• Tade Oyewunmi

Excerpts from an Interview on Energy and Decarbonisation- the Extract Newsletter June 2020

Following the concluding phase of the forthcoming decarbonization and energy handbook project, it was a pleasure to have been interviewed by the Extractive Hub Initiative for the June 2020 (issue 48) of the Extract Newsletter. This note aims to briefly highlight some of the interesting issues and questions that were considered in the interview.

A 'transition' in energy systems and industry contexts is not necessarily a new phenomenon. For instance, due to a mix of factors (such as efficiency, scale, and affordability), the modern economy and societies evolved from reliance on horses for transportation or other socio-economic uses to mass-transit systems powered by the internal combustion engine, and now to a considerable extent the trending electric vehicles (EV) or fuel cell EVs. Likewise, one of the greatest innovations of the 20th Century was the development of long-distance energy networks operated by vertically-integrated utilities as a means of delivering affordable and reliable energy services to an increasing number of people and large-scale demand points such as steel and manufacturing plants. In several jurisdictions or contexts, such systems gradually gave way to the increasing interest in creating competitive wholesale markets complemented by open access to those networks and now more recently an increasing array of distributed energy resources and/or variable renewable energy systems as part of the drive towards decarbonization and sustainability.

What are the top six take-away messages from this book project?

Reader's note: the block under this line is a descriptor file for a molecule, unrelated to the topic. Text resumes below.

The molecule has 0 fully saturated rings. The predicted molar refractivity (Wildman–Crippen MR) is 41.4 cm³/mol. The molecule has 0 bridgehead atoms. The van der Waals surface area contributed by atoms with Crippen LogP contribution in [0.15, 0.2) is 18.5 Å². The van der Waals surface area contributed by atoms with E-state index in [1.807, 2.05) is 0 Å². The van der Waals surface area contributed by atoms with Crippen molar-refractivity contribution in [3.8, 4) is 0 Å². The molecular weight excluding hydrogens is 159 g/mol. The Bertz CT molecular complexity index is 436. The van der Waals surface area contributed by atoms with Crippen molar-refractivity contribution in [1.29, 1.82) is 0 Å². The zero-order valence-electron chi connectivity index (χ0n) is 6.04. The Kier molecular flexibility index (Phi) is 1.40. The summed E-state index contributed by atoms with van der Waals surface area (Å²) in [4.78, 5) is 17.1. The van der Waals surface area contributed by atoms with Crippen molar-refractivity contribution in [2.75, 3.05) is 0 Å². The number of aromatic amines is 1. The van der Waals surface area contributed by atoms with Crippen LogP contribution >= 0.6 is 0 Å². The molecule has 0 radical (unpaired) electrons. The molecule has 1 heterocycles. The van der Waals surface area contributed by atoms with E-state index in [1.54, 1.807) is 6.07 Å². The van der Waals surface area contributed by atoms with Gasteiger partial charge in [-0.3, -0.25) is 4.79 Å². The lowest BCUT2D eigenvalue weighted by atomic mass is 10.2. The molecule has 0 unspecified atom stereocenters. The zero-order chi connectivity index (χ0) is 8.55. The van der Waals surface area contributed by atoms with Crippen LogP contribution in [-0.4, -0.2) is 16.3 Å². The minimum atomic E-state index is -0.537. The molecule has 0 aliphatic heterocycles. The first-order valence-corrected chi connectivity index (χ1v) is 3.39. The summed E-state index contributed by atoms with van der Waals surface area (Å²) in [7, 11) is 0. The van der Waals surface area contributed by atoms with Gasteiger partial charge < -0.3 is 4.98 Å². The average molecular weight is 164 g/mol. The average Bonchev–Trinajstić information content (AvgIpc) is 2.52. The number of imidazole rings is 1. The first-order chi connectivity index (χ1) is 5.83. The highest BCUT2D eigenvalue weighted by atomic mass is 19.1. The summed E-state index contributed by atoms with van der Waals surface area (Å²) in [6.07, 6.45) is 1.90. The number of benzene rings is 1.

1. Industry stakeholders and regulatory institutions have a pivotal role to play in the decarbonization of energy systems globally. Also, energy policy instruments and documents that are decades old would need to be revisited to ensure that the pathways, tools, and incentives required for a just and reasonable low-carbon energy transition are coherent, comprehensive, and accessible

  2. Understanding the trade-offs as well as the costs (including the 'opportunity cost') and benefits of the various pathways is useful in making informed decisions. It is also important in enhancing the full range of decarbonization technologies such as power-to-gas, renewable natural gas facilities, hydrogen-compatible networks, Carbon Capture Utilisation and Storage.

  3. In a global context, international investment law has a role to play in acting as a catalyst for human and economic development in countries that will host several essential multinational and cross-border low-carbon energy investments and projects.

  4. Equity and fairness implications should be factored into the process of decarbonization, especially in setting a price for carbon emissions.

  5. Regulatory and policy instruments such as feed-in tariffs or premiums, renewable portfolio standards for utilities, tradeable green certificate schemes, net metering, tax rebates, and capital grants have a considerable impact on easing the upfront costs for development and installation of renewables energy projects.

  6. The transition to low-carbon energy and economic system presents considerable challenges for developing countries, it also presents unique opportunities in ensuring a sustainable path towards industrialization and economic growth. In some of these contexts’ gas-to-power systems, LPG or biogas for clean cooking and off-grid systems powered by renewable energy that meets the affordability and reliability criteria are poised to play significant roles going forward.

What is the significance of the "law-in-context" approach that the book adopts?